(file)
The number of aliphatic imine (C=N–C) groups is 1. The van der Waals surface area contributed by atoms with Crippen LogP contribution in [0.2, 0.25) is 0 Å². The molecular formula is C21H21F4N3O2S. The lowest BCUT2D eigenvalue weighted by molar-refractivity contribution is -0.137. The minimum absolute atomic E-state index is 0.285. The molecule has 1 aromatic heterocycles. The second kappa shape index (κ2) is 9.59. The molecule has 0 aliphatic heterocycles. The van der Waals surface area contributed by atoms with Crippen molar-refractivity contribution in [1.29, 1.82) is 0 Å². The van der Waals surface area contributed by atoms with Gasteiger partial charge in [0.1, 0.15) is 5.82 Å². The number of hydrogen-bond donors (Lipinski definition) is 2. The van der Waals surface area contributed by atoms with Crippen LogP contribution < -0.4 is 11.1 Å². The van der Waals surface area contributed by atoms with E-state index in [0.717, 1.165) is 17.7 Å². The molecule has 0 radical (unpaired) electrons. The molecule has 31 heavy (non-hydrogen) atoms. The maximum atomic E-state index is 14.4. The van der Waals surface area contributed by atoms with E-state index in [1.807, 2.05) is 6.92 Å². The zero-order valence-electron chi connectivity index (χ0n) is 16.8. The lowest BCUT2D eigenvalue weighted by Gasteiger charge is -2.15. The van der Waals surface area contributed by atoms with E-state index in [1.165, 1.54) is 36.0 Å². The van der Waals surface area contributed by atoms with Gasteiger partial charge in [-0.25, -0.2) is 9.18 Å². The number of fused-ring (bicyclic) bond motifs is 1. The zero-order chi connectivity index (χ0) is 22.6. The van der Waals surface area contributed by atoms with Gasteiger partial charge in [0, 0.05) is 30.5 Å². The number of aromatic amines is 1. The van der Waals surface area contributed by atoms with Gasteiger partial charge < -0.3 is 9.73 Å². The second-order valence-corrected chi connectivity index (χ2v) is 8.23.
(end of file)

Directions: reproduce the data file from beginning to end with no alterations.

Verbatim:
The number of aliphatic imine (C=N–C) groups is 1. The van der Waals surface area contributed by atoms with Crippen LogP contribution in [0.2, 0.25) is 0 Å². The molecular formula is C21H21F4N3O2S. The lowest BCUT2D eigenvalue weighted by molar-refractivity contribution is -0.137. The minimum absolute atomic E-state index is 0.285. The molecule has 1 aromatic heterocycles. The second kappa shape index (κ2) is 9.59. The molecule has 0 aliphatic heterocycles. The van der Waals surface area contributed by atoms with Crippen molar-refractivity contribution in [1.29, 1.82) is 0 Å². The van der Waals surface area contributed by atoms with Gasteiger partial charge in [0.1, 0.15) is 5.82 Å². The number of hydrogen-bond donors (Lipinski definition) is 2. The van der Waals surface area contributed by atoms with Crippen LogP contribution < -0.4 is 11.1 Å². The van der Waals surface area contributed by atoms with E-state index in [0.717, 1.165) is 17.7 Å². The molecule has 0 radical (unpaired) electrons. The molecule has 31 heavy (non-hydrogen) atoms. The maximum atomic E-state index is 14.4. The van der Waals surface area contributed by atoms with E-state index in [1.807, 2.05) is 6.92 Å². The zero-order valence-electron chi connectivity index (χ0n) is 16.8. The lowest BCUT2D eigenvalue weighted by Gasteiger charge is -2.15. The van der Waals surface area contributed by atoms with E-state index in [1.165, 1.54) is 36.0 Å². The van der Waals surface area contributed by atoms with Gasteiger partial charge in [-0.25, -0.2) is 9.18 Å². The number of fused-ring (bicyclic) bond motifs is 1. The zero-order chi connectivity index (χ0) is 22.6. The van der Waals surface area contributed by atoms with Gasteiger partial charge in [0, 0.05) is 30.5 Å². The number of aromatic amines is 1. The van der Waals surface area contributed by atoms with Gasteiger partial charge < -0.3 is 9.73 Å². The second-order valence-corrected chi connectivity index (χ2v) is 8.23.